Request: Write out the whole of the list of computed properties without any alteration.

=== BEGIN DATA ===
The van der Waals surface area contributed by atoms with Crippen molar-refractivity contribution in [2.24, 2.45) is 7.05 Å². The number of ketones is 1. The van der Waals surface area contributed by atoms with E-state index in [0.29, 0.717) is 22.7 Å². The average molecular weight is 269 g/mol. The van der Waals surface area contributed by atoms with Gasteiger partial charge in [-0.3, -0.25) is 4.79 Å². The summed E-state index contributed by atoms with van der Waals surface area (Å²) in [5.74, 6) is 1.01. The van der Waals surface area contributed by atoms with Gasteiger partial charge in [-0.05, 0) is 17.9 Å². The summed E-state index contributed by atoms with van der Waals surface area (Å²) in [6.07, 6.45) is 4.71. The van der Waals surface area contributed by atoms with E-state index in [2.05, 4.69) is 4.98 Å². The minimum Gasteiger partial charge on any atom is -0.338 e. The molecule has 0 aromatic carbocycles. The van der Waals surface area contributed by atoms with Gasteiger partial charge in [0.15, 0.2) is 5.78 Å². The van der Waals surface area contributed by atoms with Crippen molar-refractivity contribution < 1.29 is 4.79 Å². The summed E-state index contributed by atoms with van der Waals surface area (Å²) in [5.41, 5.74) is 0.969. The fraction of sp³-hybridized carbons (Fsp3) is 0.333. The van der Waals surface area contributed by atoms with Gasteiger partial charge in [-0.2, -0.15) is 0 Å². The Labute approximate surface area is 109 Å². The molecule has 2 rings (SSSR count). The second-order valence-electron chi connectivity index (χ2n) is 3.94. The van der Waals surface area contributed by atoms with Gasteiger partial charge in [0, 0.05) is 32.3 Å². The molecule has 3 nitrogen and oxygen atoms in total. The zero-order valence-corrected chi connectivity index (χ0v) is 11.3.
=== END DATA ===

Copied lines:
The van der Waals surface area contributed by atoms with Crippen molar-refractivity contribution in [2.24, 2.45) is 7.05 Å². The number of ketones is 1. The van der Waals surface area contributed by atoms with E-state index in [0.29, 0.717) is 22.7 Å². The average molecular weight is 269 g/mol. The van der Waals surface area contributed by atoms with Gasteiger partial charge in [-0.3, -0.25) is 4.79 Å². The summed E-state index contributed by atoms with van der Waals surface area (Å²) in [5.74, 6) is 1.01. The van der Waals surface area contributed by atoms with Gasteiger partial charge in [-0.05, 0) is 17.9 Å². The summed E-state index contributed by atoms with van der Waals surface area (Å²) in [6.07, 6.45) is 4.71. The van der Waals surface area contributed by atoms with E-state index in [2.05, 4.69) is 4.98 Å². The minimum Gasteiger partial charge on any atom is -0.338 e. The molecule has 0 aromatic carbocycles. The van der Waals surface area contributed by atoms with Gasteiger partial charge in [0.15, 0.2) is 5.78 Å². The van der Waals surface area contributed by atoms with Crippen molar-refractivity contribution < 1.29 is 4.79 Å². The summed E-state index contributed by atoms with van der Waals surface area (Å²) in [5.41, 5.74) is 0.969. The fraction of sp³-hybridized carbons (Fsp3) is 0.333. The van der Waals surface area contributed by atoms with Gasteiger partial charge in [-0.2, -0.15) is 0 Å². The Labute approximate surface area is 109 Å². The molecule has 2 rings (SSSR count). The second-order valence-electron chi connectivity index (χ2n) is 3.94. The van der Waals surface area contributed by atoms with Gasteiger partial charge in [0, 0.05) is 32.3 Å². The molecule has 3 nitrogen and oxygen atoms in total. The zero-order valence-corrected chi connectivity index (χ0v) is 11.3.